You may be asking, why bird calls specifically? That’s a simple question to answer. While the cacophony of high pitched sounds may seem intimidating, learning just a few calls can turn that chaotic noise into something comprehensible. For example, just learning the “cheer-up, cherilee” song of the American Robin helped me distinguish from a lot of the songs I hear at my house in the morning. I also discovered that there really aren’t so many different kinds of birds – the sounds are mostly robins! Knowing this, I’m able to listen more closely for different birds by tuning out the robins.
Not only is it easy to learn some bird calls, but it is also super simple to find them. Birds are almost everywhere, in your backyard, at the park, sitting on power lines, and flying all around town. You rarely have to look or listen hard to find them.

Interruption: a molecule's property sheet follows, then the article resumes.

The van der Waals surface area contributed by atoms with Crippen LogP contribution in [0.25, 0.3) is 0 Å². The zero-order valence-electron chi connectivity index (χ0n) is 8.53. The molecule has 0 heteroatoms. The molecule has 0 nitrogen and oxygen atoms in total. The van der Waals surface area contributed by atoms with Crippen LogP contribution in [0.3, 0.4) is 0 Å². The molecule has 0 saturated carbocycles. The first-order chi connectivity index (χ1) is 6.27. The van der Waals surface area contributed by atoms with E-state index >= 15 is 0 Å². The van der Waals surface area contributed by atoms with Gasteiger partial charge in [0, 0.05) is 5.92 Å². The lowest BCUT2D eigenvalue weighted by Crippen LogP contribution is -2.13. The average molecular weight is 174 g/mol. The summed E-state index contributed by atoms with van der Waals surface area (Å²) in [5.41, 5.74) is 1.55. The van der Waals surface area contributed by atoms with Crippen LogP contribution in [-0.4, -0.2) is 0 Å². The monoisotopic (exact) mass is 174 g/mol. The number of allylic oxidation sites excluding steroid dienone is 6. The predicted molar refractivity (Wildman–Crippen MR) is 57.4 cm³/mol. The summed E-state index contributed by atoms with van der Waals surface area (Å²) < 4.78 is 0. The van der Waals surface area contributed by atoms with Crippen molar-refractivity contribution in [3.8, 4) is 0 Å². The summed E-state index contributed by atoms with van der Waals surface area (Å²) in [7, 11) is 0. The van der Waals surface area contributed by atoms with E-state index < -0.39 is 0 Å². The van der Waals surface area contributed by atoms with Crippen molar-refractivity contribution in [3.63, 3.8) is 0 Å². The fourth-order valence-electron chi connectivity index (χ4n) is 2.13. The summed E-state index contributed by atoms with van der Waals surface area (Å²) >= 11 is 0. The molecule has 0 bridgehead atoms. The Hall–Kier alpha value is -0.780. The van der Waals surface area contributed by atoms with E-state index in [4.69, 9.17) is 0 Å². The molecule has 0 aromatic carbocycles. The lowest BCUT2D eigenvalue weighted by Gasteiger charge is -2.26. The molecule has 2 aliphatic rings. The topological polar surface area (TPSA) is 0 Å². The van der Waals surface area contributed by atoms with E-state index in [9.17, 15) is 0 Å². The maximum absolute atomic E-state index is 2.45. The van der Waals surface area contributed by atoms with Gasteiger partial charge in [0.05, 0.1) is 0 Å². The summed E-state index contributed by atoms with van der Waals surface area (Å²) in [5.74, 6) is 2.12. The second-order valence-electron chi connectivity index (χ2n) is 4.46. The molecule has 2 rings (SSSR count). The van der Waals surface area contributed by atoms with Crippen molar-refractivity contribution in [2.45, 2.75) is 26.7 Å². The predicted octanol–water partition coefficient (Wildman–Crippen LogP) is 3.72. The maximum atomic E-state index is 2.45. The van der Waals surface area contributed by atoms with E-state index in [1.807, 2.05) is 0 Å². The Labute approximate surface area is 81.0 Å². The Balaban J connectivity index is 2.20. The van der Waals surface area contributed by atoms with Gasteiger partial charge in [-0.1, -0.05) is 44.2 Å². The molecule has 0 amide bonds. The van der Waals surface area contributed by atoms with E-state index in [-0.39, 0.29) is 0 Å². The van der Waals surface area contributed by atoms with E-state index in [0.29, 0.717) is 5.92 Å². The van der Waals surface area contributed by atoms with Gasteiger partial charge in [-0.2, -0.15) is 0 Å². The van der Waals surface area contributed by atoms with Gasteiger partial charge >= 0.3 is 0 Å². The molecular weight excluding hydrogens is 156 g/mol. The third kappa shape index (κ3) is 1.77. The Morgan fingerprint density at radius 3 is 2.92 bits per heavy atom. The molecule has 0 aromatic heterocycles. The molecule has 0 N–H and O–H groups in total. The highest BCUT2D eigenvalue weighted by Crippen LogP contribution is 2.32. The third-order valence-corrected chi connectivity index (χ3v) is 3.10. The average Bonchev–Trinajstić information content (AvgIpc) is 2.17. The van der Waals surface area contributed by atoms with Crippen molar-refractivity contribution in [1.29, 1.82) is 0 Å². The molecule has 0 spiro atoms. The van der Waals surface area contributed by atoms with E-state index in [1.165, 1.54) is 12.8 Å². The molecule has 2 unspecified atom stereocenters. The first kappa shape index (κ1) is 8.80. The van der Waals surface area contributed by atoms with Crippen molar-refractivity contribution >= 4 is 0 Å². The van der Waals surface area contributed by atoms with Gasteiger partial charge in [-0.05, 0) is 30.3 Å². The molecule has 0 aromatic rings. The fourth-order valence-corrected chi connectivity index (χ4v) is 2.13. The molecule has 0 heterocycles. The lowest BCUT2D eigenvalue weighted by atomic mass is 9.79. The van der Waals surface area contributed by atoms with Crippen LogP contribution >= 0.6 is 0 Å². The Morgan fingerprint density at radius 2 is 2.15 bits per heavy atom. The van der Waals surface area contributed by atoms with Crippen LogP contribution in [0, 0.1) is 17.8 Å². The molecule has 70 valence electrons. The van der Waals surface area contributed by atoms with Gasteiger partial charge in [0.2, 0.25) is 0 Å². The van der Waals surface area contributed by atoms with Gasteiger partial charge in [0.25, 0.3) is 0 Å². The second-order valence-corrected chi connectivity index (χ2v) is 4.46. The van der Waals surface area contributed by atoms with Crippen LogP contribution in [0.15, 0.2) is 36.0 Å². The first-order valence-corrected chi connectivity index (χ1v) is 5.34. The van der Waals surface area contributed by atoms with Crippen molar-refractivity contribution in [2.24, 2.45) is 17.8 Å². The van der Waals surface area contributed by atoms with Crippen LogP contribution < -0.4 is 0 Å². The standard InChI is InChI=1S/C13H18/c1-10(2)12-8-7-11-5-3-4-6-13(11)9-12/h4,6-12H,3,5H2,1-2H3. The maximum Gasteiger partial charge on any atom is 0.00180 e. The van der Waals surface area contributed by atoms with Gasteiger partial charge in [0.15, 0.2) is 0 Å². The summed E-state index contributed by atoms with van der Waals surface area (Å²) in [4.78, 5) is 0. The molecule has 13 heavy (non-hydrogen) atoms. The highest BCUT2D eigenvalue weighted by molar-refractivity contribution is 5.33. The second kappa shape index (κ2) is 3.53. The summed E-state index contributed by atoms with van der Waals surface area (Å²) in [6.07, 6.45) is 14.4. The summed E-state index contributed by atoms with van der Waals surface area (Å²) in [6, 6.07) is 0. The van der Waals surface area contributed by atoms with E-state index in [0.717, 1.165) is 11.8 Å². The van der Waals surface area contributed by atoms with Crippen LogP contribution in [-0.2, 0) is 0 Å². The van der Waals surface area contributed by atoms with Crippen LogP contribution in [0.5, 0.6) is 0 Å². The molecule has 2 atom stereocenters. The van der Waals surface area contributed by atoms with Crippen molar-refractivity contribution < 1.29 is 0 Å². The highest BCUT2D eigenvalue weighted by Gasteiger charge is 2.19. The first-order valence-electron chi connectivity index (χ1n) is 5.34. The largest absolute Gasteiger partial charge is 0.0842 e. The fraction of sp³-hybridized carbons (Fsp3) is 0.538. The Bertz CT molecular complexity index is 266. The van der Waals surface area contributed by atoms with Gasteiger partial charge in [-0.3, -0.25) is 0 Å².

Learning bird calls is also a great way to get kids excited about nature. Since it’s readily available, it’s something kids can master and even show their friends. It’s a great way to get kids outside and curious about the environment, it also indirectly teaches them to pay attention and be mindful of it.
But where to start? There are many different ways you can teach yourself and others bird calls. Finding someone who is already knowledgeable about birds and going birding with them is a great start. This helps to learn not just the bird calls, but also lots of fun facts about the birds. Another way you can learn is by using field guides. These are helpful for learning to identify the birds by how they look (some will also help with calls). Finally, like most things now, there’s an app for it. Or apps, since there are many different technological resources you can use to help identify a bird call in real time. Apps like “Merlin Bird ID” can identify birds by using a recording of their call or a clear picture of the bird.
In the end, learning to identify bird calls is something for everyone. It’s a wonderful and easy way to get people involved with the outdoors and on track to an environmentally curious perspective.
photo from Wikipedia